Military veterans in Connecticut may be at particular risk for financial problems and challenges in their years after leaving the armed services. These challenges can be exacerbated for disabled veterans who rely on military benefits to pay the bills. Veterans may find themselves facing significant debt that they are unable to repay, and filing for bankruptcy can be an important way to seek relief. Around 15% of filers for both Chapter 7 and Chapter 13 personal bankruptcy are military veterans; however, veterans comprise only 10% of the overall population. In 2017 alone, around 125,000 American veterans filed for personal bankruptcy.
Disabled veterans often find themselves facing additional difficulties in the bankruptcy process. While Social Security Disability benefits are excluded from consideration of disposable income, many types of disability benefits provided by the Department of Veterans Affairs or the Department of Defense have not been excluded. To file for Chapter 7 bankruptcy, filers can only make below a certain income threshold. A debtor’s disposable income is used to calculate a mandatory monthly payment for Chapter 13 bankruptcy. That’s why disability payments have been within a creditor’s reach during bankruptcy proceedings.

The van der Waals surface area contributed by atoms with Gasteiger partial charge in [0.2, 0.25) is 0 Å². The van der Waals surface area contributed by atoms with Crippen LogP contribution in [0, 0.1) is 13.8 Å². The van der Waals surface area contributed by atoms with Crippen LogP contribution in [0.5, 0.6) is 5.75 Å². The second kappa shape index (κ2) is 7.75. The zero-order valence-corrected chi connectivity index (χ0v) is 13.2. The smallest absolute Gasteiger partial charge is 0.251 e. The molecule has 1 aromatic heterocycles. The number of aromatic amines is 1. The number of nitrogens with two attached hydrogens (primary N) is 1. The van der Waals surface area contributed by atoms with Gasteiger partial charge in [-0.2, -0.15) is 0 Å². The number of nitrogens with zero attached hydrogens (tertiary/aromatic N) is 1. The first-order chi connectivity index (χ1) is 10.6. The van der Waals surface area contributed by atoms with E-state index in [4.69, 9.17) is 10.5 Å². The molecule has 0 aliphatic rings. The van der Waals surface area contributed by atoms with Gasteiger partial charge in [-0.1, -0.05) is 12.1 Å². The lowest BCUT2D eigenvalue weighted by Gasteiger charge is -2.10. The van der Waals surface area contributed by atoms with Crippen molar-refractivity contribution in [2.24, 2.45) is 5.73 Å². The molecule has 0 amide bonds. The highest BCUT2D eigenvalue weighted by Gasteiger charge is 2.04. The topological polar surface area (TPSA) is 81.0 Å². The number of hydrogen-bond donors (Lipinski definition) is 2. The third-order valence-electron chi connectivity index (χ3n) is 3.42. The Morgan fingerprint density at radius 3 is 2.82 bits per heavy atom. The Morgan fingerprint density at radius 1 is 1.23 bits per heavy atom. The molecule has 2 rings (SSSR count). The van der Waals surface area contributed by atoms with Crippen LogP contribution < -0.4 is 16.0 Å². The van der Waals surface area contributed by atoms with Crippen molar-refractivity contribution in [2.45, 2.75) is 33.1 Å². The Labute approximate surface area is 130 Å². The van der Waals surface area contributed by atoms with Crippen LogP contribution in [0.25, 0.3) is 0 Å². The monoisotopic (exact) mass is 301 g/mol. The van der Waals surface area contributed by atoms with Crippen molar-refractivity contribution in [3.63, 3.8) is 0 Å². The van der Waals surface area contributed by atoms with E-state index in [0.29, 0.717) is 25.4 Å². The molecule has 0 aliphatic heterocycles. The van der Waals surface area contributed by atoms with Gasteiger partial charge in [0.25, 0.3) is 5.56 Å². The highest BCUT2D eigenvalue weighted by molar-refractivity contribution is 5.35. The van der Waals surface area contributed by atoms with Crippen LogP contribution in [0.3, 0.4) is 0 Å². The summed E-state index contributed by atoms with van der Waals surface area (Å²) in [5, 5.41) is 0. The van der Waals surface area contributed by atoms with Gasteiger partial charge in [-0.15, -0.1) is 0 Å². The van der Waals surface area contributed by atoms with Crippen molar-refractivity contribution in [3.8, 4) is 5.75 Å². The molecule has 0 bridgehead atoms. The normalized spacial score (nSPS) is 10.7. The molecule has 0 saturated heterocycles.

This has changed with the passage of the HAVEN Act of 2019. With broad bipartisan support in both houses of Congress, the law was signed and went into effect on Aug. 23. This bill equalizes the treatment of disability benefits in bankruptcy cases. It excludes a wide range of military disability benefits from consideration as part of a filer’s disposable income, providing greater protection for disabled veterans.
Veterans often face significant challenges in adjusting to civilian life after leaving the military, especially if they were seriously affected by their service. Veterans looking for a new financial future can partner with an attorney who can provide representation throughout the bankruptcy process.